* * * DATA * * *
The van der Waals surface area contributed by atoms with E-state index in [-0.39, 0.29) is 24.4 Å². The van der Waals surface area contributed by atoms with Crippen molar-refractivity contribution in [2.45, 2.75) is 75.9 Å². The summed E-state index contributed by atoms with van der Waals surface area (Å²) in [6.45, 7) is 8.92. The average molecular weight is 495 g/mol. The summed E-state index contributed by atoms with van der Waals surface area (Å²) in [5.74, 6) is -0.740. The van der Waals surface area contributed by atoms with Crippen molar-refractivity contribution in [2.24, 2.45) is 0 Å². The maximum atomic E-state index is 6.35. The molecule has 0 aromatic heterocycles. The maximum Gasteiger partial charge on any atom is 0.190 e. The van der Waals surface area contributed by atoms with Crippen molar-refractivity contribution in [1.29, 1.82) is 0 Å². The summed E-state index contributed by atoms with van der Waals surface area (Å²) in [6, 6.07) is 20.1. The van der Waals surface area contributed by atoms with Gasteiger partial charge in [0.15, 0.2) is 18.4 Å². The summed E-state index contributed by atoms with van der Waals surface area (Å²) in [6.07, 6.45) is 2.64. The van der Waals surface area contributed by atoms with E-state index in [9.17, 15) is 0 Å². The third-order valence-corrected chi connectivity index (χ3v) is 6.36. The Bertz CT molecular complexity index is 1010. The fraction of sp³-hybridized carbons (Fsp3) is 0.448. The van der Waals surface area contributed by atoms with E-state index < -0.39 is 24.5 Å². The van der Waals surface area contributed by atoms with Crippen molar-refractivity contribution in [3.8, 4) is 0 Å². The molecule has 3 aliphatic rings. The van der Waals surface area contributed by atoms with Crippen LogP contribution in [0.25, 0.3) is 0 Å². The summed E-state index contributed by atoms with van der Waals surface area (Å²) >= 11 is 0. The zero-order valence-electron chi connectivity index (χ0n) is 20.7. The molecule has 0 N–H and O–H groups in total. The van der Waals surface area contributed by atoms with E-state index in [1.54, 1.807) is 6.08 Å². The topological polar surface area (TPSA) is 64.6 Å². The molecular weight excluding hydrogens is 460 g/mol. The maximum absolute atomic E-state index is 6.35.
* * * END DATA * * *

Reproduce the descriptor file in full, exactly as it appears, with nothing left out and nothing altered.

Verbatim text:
The van der Waals surface area contributed by atoms with E-state index in [-0.39, 0.29) is 24.4 Å². The van der Waals surface area contributed by atoms with Crippen molar-refractivity contribution in [2.45, 2.75) is 75.9 Å². The summed E-state index contributed by atoms with van der Waals surface area (Å²) in [6.45, 7) is 8.92. The average molecular weight is 495 g/mol. The summed E-state index contributed by atoms with van der Waals surface area (Å²) in [5.74, 6) is -0.740. The van der Waals surface area contributed by atoms with Crippen molar-refractivity contribution in [2.24, 2.45) is 0 Å². The maximum atomic E-state index is 6.35. The molecule has 0 aromatic heterocycles. The maximum Gasteiger partial charge on any atom is 0.190 e. The van der Waals surface area contributed by atoms with Crippen molar-refractivity contribution in [1.29, 1.82) is 0 Å². The summed E-state index contributed by atoms with van der Waals surface area (Å²) in [6, 6.07) is 20.1. The van der Waals surface area contributed by atoms with Gasteiger partial charge in [0.15, 0.2) is 18.4 Å². The summed E-state index contributed by atoms with van der Waals surface area (Å²) in [6.07, 6.45) is 2.64. The van der Waals surface area contributed by atoms with E-state index in [9.17, 15) is 0 Å². The third-order valence-corrected chi connectivity index (χ3v) is 6.36. The Bertz CT molecular complexity index is 1010. The fraction of sp³-hybridized carbons (Fsp3) is 0.448. The van der Waals surface area contributed by atoms with E-state index < -0.39 is 24.5 Å². The van der Waals surface area contributed by atoms with Crippen molar-refractivity contribution in [3.8, 4) is 0 Å². The molecule has 3 aliphatic rings. The van der Waals surface area contributed by atoms with Crippen LogP contribution in [0.25, 0.3) is 0 Å². The summed E-state index contributed by atoms with van der Waals surface area (Å²) >= 11 is 0. The zero-order valence-electron chi connectivity index (χ0n) is 20.7. The molecule has 0 N–H and O–H groups in total. The van der Waals surface area contributed by atoms with E-state index in [1.54, 1.807) is 6.08 Å². The topological polar surface area (TPSA) is 64.6 Å². The molecular weight excluding hydrogens is 460 g/mol. The maximum absolute atomic E-state index is 6.35.